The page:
Once the fourth largest lake in the world, the Aral Sea now almost doesn’t exist anymore, and the cotton productions are to blame.
It seems that the Soviet Union believed that cotton crops are more important than the existence of the Aral Sea and all the revenue fishing brings to the area.
The Aral Sea was very important for the economy, as it produced an abundance of fish each year, but since the 1960’s it has been slowly disappearing because of the irrigation canals the Soviet Union constructed in order to provide water to the cotton crops in Uzbekistan. These canals redirected the water from the rivers Anu Darya and Syr Daria and stopped them from flowing into the Aral Sea. Later, the Soviet Union decided to include more rivers that fed the Aral Sea into the irrigation system. The fish from the Aral Sea is what kept the regional economy stabile and since there is no fish anymore, coastal towns and villages, including harbors and fishing boats are now abandoned.
Thanks to the deforming of the Soviet Union in 1991, Kazakhstan and Uzbekistan started working on rescuing what is left of the Aral Sea.
With the support of the World Bank they managed to construct the Kok-Aral Dam on the southern shore, which made the lake grow by 20% in the last decade. Another innovation made with the help of Israel was the construction of the Komushbosh Fish Hatchery which significantly increased the population of fish in the Aral Sea, including carp, flounder and sturgeon. This will increase the production of fish and possibly save the regional economy. However, neither of these innovations has undone the disaster brought to the Aral Sea by introducing the irrigation system and preventing rivers from flowing into it.
With very little water running into the Aral Sea, and its evaporation, at the place where once there was an abundance of water now there are layers of land covered with salt and pesticides which the Soviet Union put there years ago in large amounts.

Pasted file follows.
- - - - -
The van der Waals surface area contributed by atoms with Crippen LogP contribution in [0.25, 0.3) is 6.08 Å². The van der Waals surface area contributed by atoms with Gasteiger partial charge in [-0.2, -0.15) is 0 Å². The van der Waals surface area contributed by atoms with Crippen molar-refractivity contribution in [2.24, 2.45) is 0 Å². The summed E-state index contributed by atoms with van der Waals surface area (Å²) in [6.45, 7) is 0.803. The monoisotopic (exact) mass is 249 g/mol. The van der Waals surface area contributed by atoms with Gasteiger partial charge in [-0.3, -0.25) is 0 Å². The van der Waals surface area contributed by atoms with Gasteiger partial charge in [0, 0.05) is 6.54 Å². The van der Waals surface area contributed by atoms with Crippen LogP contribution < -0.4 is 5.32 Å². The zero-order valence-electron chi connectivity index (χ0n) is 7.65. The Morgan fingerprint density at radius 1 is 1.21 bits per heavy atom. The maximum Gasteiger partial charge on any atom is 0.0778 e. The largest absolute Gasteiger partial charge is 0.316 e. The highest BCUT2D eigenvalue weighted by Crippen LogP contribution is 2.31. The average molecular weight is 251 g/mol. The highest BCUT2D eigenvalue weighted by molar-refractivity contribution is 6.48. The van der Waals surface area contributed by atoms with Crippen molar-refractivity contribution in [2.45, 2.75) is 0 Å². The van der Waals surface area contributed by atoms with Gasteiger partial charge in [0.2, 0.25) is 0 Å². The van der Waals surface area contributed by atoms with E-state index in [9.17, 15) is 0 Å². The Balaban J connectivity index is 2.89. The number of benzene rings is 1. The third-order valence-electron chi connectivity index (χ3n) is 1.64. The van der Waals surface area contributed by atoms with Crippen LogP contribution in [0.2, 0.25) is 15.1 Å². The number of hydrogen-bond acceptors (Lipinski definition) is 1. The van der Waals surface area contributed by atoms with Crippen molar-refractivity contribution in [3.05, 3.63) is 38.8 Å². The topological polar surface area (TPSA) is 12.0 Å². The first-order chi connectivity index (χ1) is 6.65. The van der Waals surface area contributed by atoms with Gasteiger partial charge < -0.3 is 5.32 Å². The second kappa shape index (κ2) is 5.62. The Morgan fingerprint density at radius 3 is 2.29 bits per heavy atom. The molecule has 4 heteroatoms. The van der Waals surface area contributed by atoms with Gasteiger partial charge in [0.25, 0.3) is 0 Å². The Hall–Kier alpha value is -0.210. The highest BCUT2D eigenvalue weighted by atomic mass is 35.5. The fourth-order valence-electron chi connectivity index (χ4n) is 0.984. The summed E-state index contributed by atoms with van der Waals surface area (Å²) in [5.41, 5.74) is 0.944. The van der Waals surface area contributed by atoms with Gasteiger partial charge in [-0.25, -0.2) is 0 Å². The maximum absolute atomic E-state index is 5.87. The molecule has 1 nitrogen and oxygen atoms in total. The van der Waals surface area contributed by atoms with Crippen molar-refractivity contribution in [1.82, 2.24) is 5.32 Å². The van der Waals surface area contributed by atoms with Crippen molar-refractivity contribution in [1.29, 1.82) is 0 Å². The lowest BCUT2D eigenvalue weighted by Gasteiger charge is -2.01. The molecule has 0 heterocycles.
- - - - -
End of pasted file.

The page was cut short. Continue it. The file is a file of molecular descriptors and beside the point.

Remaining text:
Each year, around 31-35 inches of sea level drop and soon there will be nothing left of this sea which was once the fourth largest lake in the world.
Since fishing is no longer a great part of the economy in this region, cotton plantations, which are responsible for the disappearance of the sea in the first place, are now the main source of income.
The U.N. Secretary – Secretary-general Ban Ki-moon made a trip to the sea by helicopter and once he saw the disaster he started pushing Central Asian leaders to try harder and solve the problem.
The nothingness horrified him. “On the pier, I wasn’t seeing anything, I could see only a graveyard of ships”, said Ban Ki-moon when he arrived in the nearest city, Nukus in the Karakalpak region. “It is clearly one of the worst disasters, environmental disasters of the world. I was so shocked,” he continued.
Surprised by the severity of the situation, the secretary-general asked rivals to stop fighting and join forces to fix at least some of the damage. However, the leaders don’t agree on who should get the right to water and how it should be used.
The dam projects would redirect some of the river flow from Uzbekistan, which would reduce the amount of water there. Naturally, they complained. There are several sides affected, and if no common ground is found and the leaders don’t unite, this sea will probably perish entirely very soon.